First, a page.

Mr Justice Williams entirely agreed in all the points with the finding of the Chief Justice. The jury was justified in coming to the conclusion that Kirby was the person who had had the bank accounts.

    Mr Justice Denniston was satisfied on both points. It was perfectly clear that the whole language taken together amounted to an accusation; though the word “accuse” was not used. He also concurred in the Chief Justice’s judgment with reference to the bank accounts. Mr Justice Conolly and Mr Justice Edwards also concurred.

    The appeal having been thus dismissed, Kirby will come up for sentence at the next criminal sittings of the Supreme Court.

~ ~ ~ ~ ~

Evening Post (Wellington, NZ), Mon 16 Nov 1896 36

EX-DETECTIVE KIRBY.
———◦———
HIS SPEECH FROM THE DOCK.
———
A LIGHT SENTENCE.
———

    Austin Kirby, ex-detective, came up at the Supreme Court this morning for sentence on the charge of extortion.

    Sir Robert Stout, who appeared for Kirby, said he had nothing to say further than to draw attention to Kiby’s [sic] long service and previous good record in the Police Force.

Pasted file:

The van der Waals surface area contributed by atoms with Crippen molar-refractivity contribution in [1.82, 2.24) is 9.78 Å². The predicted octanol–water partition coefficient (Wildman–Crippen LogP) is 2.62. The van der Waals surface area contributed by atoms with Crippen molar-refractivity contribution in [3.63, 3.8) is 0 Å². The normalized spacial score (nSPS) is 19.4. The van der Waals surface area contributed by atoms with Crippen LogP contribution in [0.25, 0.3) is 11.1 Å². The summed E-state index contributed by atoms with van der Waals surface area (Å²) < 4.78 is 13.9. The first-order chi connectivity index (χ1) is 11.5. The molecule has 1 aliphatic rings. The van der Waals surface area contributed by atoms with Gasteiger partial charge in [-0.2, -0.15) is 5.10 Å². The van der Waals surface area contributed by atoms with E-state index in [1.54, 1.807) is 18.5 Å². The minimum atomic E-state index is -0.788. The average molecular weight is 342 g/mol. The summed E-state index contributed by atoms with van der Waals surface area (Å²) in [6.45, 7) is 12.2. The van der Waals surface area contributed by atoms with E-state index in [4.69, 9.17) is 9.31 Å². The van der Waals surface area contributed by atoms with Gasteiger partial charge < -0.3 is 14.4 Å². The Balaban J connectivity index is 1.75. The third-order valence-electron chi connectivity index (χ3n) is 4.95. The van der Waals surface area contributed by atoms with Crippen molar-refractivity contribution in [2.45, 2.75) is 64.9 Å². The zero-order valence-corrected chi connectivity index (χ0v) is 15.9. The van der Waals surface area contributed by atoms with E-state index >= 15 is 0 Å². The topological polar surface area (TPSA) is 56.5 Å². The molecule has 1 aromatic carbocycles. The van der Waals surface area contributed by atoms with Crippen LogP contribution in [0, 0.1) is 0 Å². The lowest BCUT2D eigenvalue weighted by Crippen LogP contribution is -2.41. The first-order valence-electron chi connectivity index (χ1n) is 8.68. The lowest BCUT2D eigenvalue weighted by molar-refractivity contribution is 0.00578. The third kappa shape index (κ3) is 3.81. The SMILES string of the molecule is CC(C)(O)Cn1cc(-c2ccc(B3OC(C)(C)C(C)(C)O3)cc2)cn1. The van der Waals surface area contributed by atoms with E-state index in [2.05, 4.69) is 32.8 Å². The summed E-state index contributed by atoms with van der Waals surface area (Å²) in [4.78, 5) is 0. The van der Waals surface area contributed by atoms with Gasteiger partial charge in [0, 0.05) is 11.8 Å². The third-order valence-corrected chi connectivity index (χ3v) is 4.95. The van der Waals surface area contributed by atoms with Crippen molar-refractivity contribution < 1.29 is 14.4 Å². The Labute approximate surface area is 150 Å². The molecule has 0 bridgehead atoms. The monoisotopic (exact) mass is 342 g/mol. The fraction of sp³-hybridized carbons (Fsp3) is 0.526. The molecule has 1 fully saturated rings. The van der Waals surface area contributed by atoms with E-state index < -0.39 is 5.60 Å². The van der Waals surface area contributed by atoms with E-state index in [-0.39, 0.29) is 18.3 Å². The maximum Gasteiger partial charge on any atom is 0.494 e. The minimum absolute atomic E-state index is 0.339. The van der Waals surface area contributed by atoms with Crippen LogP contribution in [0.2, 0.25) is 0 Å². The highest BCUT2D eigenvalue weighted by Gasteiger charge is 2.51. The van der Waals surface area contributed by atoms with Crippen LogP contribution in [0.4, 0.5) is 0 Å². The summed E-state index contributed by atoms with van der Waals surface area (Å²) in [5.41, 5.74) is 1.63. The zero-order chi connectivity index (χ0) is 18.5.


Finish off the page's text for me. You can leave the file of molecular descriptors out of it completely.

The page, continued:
Kirby, who looked none the worse for his incarceration, said—Your Honour, I crave your attention for a short time. I may state that in 1881 I was stationed at Timaru. Hermann [sic] at that time kept a tobacconist shop and gambling room there. I suppressed this, and it caused him loss and annoyed him very much. In 1882 I investigated into his affairs, but there was nothing to warrant me arresting him. I declare, your Honour, that I never received any money or anything else from him. Unfortunately at my trial I was not able to get practically any witnesses, seeing that 15 years had elapsed since this alleged offence had been committed. Also, it is a peculiar thing to me that Hermann did not take proceedings against me in 1890, when he was here for some time upon the racecourses. Also, your Honour, directly this case was over he left the colony for South Africa, where he has stated he intends to remain. The unfortunate thing connected with this case is my trip to Sydney. I can assure your Honour that when I was taken there I was not in my right mind. When I came to my senses I went aboard the Tarawera to come to this colony. When I was arrested it was necessary that a medical attendant should attend me for a week. In consideration of my state of mind then I thank God that I did not destroy myself. I wish also to inform your Honour that after I regain my liberty I intend to pay those who bailed me out. I will get assistance from England. Regarding the majority of the witnesses at my trial, I leave them to their conscience and their God. I may state, your Honour, that I have lost 20 years of service and compensation amounting to £250. My poor wife had to sell up her home to pay for my legal and other expenses. She has three small children—the last was born on the 2nd or 3rd of last month. (Kirby here broke down, and wept.) Continuing, Kirby said—She is left destitute, and dependent upon the charity of relatives and friends. I also wish to point out, your Honour, that my imprisonment will be a double punishment to me, because I will have to associate with men who I have been the means of putting there. I may also state that within three days I have been six months in gaol already, and the torture I have endured has been something terrible—mental torture I mean. I therefore pray for mercy. Deal as leniently with me as you can. Kirby here again wept.